Screenshot of LXR output after the tidy script is applied
Screenshot of LXR output after the tidy script is applied
Screenshot of LXR output after the tidy script is applied

IIHE Nobel Prize website

When I started working for the ULB at the IIHE I wanted to get involved with some outreach activities. One of my first activities was the creation of a website celebrating the Nobel Prize in Phsics 2013, which was awarded to Fran├žois Englert and Peter Higgs for the prediction of the scalar (Higgs) boson. This involved collaborating and development using HTML, CSS, and PHP, with multiple language support, search engine optimisation, YouTube integration, and video recording sessions. The results was a webpage where the users of the lab got to show off what they did to the wider world and to show how the rich physics program at the lab was relevant to the prize. It was a fun project to work on, it was my own creation and was excellent practice for working on similar projects in the future.

Screenshot of the IIHE Nobel Prize 2013 websiteScreenshot of the IIHE Nobel Prize 2013 website
Screenshot of the IIHE Nobel Prize 2013 website

Live page

Reflections

A “reflection” is a term in particle physics for when a decay of one particle looks like the decay of another. It’s a topic which has been studied for about fifty years, and seemed like an excellent chance to combine physics and coding.

Links

Live page
GitHub repository

Overview

To make a reflection it’s necessary to take one particle that decays to two daughters, and then assign the wrong mass hypothesis to at least one of the daughters. The way this is done is by using PHP to generate an SVG image with Javascript embedded within it. The user then makes a POST request to create a new image.

The definition of the helicity angle is the angle between one of the daughter particles, and the relativistic boost into the lab frame, in the frame of the mother particle. The angle is determined by explicitly boosting into this frame and taking the dot product.

Challenges

Challenge: This was one of the first projects where I had to map onto a coordinate system on a canvas.
Solution: This is not as easy as it sounds when axes are involved! By appropriate use of the log function and creating margins it was possible to make a two dimensional histogram, which is a model I’ve used ever since. (Resolved)
Challenge: This project needs some insight into how the underlying physics works.
Solution: It took some thought about how to make this work effectively, as it’s essentially an exercise in four vectors, which are always more subtle than I’d like. (Resolved)
Challenge: The plot needs to be updated to match the user’s input.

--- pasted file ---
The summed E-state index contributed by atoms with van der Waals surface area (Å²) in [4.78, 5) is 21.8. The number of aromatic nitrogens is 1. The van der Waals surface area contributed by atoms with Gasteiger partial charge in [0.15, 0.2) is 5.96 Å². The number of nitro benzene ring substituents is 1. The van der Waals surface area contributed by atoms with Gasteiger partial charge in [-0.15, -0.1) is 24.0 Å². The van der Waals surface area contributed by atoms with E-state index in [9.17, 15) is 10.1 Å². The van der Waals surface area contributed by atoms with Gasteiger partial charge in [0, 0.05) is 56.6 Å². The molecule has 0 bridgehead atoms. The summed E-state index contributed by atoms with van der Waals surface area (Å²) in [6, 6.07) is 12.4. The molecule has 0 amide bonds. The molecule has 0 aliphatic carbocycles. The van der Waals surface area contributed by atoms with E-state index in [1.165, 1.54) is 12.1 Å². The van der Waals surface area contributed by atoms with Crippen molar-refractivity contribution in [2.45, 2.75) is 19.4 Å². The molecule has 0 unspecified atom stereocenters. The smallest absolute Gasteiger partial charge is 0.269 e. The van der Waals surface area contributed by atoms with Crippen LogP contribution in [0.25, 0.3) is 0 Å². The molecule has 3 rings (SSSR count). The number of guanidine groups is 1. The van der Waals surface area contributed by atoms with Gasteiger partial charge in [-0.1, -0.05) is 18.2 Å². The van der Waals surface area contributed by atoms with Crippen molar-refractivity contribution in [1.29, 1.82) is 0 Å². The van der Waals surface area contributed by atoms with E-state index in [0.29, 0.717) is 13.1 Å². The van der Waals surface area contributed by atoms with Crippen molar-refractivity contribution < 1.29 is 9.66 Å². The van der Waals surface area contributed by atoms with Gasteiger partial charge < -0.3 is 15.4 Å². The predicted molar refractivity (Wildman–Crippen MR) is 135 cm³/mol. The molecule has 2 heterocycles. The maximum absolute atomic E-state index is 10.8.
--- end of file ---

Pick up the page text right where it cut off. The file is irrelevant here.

Solution: At the time this was written I was already used to using both PHP and SVG, which were the state of the art at the time. It’s a bit clunky to send a POST request every time the plot needs to be updated, and now we have the canvas. At some point I should update this code to use Javascript and the canvas. (Resolved, to be revisited)

Screenshot

Here is the output for the decay \(\Lambda \to p \pi\) (\(m(\Lambda)=1150 ~\mathrm{MeV}\)) creating a reflection for the decay \(K_S^0 \to \pi\pi\) (\(m(K_S^0)=497~\mathrm{MeV}\)), which has been studied for decades.

Screenshot of a classic reflection
Screenshot of a classic reflection

Advent Calendar 2012

This is a collection of YouTube videos as made as an outreach project in December 2012. Each day of Advent gives a different interesting fact about particle physics.

Links

Live page
YouTube acount
GitHub repository

Overview

This is mostly an exercise in using the YouTube Javascript API. It was this project that made me realise that the old Javascript API is now deprecated, which means I will have to update the Marble Hornets project at some point.

Challenges

Challenge: The YouTube Javascript API changed.
Solution: Having already become accustomed to the old YouTube API, it was somewhat frustrating to get used to a new one, but such is life and working with bleeding edge technologies! (Resolved.)

Screenshot

Screenshot of the Advent Calendar 2012
Screenshot of the Advent Calendar 2012

ScramBuildEggs

This project parses a build log and gives more intuitive output.

Links

GitHub repository

Overview

This is a script that parses the build log created by the CMSSW command “scram build” (hence the name!) It takes the output, wraps it to a more readable width, splits errors by type and colours them, and also gives more useful output. It’s not complete yet, but it is already rather useful.

Screenshot

ScramBuildEggs screenshot
ScramBuildEggs screenshot